Entity Tags: Richard (“Dick”) Cheney, John C. Yoo, Timothy E. Flanigan, Craig Unger, Bradford Berenson, David S. Addington, Alberto R. Gonzales

Timeline Tags: Complete 911 Timeline, 9/11 Timeline, Civil Liberties

Flight 93 crashed in the Pennsylvania countryside. Resue vehicles arrive in the distance.Flight 93 crashed in the Pennsylvania countryside. Resue vehicles arrive in the distance. [Source: Keith Srakocic/ Associated Press]Flight 93 crashes into an empty field just north of the Somerset County Airport, about 80 miles southeast of Pittsburgh, 124 miles or 15 minutes from Washington, D.C. Presumably, hijackers Ziad Jarrah, Ahmed Alhaznawi, Ahmed Alnami, Saeed Alghamdi, and all the plane’s passengers are killed instantly. [CNN, 9/12/2001; North American Aerospace Defense Command, 9/18/2001; Guardian, 10/17/2001; Pittsburgh Post-Gazette, 10/28/2001; USA Today, 8/12/2002; Associated Press, 8/21/2002; MSNBC, 9/3/2002] The point of impact is a reclaimed coal mine, known locally as the Diamond T Mine, that was reportedly abandoned in 1996. [Pittsburgh Tribune-Review, 9/12/2001; St. Petersburg Times, 9/12/2001; Pittsburgh Tribune-Review, 9/11/2002] Being “reclaimed” means the earth had been excavated down to the coal seam, the coal removed, and then the earth replaced and planted over. [Kashurba, 2002, pp. 121] A US Army authorized seismic study times the crash at five seconds after 10:06 a.m. [Kim and Baum, 2002 pdf file; San Francisco Chronicle, 12/9/2002] As mentioned previously, the timing of this crash is disputed and it may well occur at 10:03 a.m., 10:07 a.m., or 10:10 a.m.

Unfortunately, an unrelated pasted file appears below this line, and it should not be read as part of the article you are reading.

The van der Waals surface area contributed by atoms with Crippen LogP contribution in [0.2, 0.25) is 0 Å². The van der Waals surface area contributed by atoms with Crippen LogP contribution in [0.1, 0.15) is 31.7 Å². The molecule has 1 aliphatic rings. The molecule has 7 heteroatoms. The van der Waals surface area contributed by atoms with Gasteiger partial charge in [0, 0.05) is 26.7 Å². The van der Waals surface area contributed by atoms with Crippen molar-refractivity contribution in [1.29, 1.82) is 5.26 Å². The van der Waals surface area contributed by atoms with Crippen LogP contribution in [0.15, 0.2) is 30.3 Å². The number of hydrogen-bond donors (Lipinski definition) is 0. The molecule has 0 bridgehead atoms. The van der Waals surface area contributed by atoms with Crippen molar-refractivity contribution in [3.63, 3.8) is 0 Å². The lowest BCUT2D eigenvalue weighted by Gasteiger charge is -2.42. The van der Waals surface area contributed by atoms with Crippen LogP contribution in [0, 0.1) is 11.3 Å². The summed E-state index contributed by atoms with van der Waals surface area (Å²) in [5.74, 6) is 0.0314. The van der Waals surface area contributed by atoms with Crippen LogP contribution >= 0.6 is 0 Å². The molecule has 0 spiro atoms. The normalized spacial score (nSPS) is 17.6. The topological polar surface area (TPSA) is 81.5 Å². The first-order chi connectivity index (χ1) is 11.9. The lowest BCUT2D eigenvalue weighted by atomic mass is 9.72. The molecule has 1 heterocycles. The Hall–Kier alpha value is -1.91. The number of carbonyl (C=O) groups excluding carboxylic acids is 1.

Entity Tags: San Francisco Chronicle, Ziad Jarrah, Ahmed Alhaznawi, Saeed Alghamdi, NBC, Ahmed Alnami

Timeline Tags: Complete 911 Timeline, 9/11 Timeline

During a phone call with Christopher Meyer, the British ambassador to the United States, National Security Adviser Condoleezza Rice suggests the possibility of Iraqi complicity in the attacks on New York and Washington. Following the strike on the Pentagon, Meyer held an emergency meeting of his staff at the British Embassy. He then calls Rice to offer condolences and support. He asks her who does she think was responsible for the attacks? In his 2005 memoirs, Meyer will recall: “The names al-Qaeda and Osama bin Laden were already in circulation. She said that the early evidence suggested that it was them. But there could also be a connection with Iraq. That would need investigating.” [BBC Radio 4, 2002 pdf file; Meyer, 2005, pp. 188 and 190] However, in a 2007 interview, he will suggest Rice might have made this reference to possible Iraqi complicity in a later call, saying, “I think it was in the same conversation [I had with Rice on the morning of September 11], or it may have been the next one we had very soon after, she said, ‘Well, one thing we need to look into is to see whether Iraq’s had anything to do with this.’” [PBS Frontline, 12/20/2007]